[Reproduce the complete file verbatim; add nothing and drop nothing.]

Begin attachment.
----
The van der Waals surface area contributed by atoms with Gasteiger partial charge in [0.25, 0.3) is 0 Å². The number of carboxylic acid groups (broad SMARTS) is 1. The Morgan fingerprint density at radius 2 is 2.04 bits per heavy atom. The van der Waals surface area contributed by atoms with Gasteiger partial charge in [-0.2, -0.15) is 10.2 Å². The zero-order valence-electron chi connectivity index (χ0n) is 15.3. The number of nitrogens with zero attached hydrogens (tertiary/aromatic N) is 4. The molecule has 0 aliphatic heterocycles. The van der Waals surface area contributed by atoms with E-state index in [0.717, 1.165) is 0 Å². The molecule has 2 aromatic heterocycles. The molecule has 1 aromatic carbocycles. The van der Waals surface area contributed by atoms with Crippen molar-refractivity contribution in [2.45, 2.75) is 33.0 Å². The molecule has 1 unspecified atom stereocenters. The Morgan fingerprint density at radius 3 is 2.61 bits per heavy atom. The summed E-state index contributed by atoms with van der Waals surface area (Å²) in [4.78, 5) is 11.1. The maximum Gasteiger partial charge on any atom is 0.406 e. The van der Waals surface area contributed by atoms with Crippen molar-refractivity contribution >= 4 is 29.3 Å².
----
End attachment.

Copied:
The van der Waals surface area contributed by atoms with Gasteiger partial charge in [0.25, 0.3) is 0 Å². The number of carboxylic acid groups (broad SMARTS) is 1. The Morgan fingerprint density at radius 2 is 2.04 bits per heavy atom. The van der Waals surface area contributed by atoms with Gasteiger partial charge in [-0.2, -0.15) is 10.2 Å². The zero-order valence-electron chi connectivity index (χ0n) is 15.3. The number of nitrogens with zero attached hydrogens (tertiary/aromatic N) is 4. The molecule has 0 aliphatic heterocycles. The van der Waals surface area contributed by atoms with E-state index in [0.717, 1.165) is 0 Å². The molecule has 2 aromatic heterocycles. The molecule has 1 aromatic carbocycles. The van der Waals surface area contributed by atoms with Crippen molar-refractivity contribution in [2.45, 2.75) is 33.0 Å². The molecule has 1 unspecified atom stereocenters. The Morgan fingerprint density at radius 3 is 2.61 bits per heavy atom. The summed E-state index contributed by atoms with van der Waals surface area (Å²) in [4.78, 5) is 11.1. The maximum Gasteiger partial charge on any atom is 0.406 e. The van der Waals surface area contributed by atoms with Crippen molar-refractivity contribution >= 4 is 29.3 Å².